Out of Necessity


Fiction - Historical - Event/Era
354 Pages
Reviewed on 02/22/2018
Buy on Amazon

Author Biography

I have always been interested in history and in particular how ordinary people just trying to make a living dealt with the times. 120 years ago society didn't have the safety nets that it does today nor did the common worker always receive fair treatment. In Out Of Necessity I have attempted to show the lengths one man will go to care for his family and redeem himself in the eyes of his wife.

    Book Review

Reviewed by Rabia Tanveer for Readers' Favorite

Out of Necessity by John Hansen is the story of a man who was quite satisfied with his existence, but circumstances changed the course of his life and took it in directions he never even imagined. This is the story of Myles Keegan, a man who believes in earning an honest living and being content with it. He works as a logger and is happy with the way things are, even though he barely earns enough to make ends meet. He has a happy life with a wife and a son whom he loves and who love him back.

However, his life takes a turn for the worse when his job and his financial security are threatened. So, to protect himself and the future of his family, he decides to take a risk. If luck works in his favor, he might be able to end all of their troubles, but if he fails, he could lose everything he has worked hard to achieve. What can an ordinary man like Myles Keegan do when he is faced with the threat of losing everything? Can he even do anything about it?

The story is simple yet extremely powerful. Set in 1897, the writing style of the author reflects that era. Nothing was out of context; everything was appropriate for that time period, which I enjoyed immensely. Myles is a complex character, someone who is not that easy to love but his determination is admirable. I enjoyed the way he perceived situations, how he took chances and when he made a decision, he stuck with it. I thoroughly enjoyed this novel.

Jack Magnus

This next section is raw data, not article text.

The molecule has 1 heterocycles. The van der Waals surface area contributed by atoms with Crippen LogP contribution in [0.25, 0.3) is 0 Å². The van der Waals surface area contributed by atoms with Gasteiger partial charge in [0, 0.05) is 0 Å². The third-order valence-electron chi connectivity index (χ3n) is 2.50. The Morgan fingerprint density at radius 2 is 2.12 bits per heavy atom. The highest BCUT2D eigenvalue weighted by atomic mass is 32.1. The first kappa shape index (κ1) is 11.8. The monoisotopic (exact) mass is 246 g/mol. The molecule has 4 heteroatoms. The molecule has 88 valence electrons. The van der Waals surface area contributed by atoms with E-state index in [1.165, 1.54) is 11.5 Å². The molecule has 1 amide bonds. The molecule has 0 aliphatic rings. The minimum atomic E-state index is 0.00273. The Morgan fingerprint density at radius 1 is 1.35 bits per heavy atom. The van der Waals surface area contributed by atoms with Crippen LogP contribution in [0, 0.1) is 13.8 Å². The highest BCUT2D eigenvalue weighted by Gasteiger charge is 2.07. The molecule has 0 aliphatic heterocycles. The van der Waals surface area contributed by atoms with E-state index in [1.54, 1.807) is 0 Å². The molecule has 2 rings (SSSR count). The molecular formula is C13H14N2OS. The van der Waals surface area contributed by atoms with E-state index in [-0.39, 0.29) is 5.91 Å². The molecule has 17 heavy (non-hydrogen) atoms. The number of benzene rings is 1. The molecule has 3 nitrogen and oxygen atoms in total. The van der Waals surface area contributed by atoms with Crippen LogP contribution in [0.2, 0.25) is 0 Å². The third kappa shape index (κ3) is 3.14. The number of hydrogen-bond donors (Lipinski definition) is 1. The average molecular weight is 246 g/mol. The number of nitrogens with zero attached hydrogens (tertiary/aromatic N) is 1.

Out of Necessity is an historical fiction novel written by John Hansen. Myles Keegan loved being the high climber of the logging crew, the one who literally risked life and limb to prepare the 200-plus foot-tall Grand firs for processing. He loved the challenge of making the climb, but thirsted even more for the mind-expanding views of the endless green tree tops to the north of where they were cutting. His high-rig reveries, as he climbed, were suddenly interrupted by the impatient queries of Pete Boyett, his crew boss. Myles had reached the point where he decided to make the cut, and had pondered briefly the insanity of his habitual Irish jig on the newly flattened wood, something that was now an expected tradition. As he stood up, he could see the Pacific over to the west -- all that water was a mesmerizing sight. Then he heard Boyett again, and he began the slow and careful descent, which suddenly and inexplicably became a headlong, uncontrolled fall. Myles woke up some hours later in the local hospital. He was informed that he’d not be working any time soon, and that he would be responsible for his own medical costs. Somehow, his wife would have to cover the loss of his wages and support him and their son with her job at the Chinook Cafe. The old man in the bed next to him had another idea, however; a crazy idea that seemed impossible at first. But, somehow, all the impediments to that old man’s plan seemed to dissolve away, almost too easily. Without quite comprehending it, Myles was poised on the brink of an incredible, dangerous and unlikely adventure.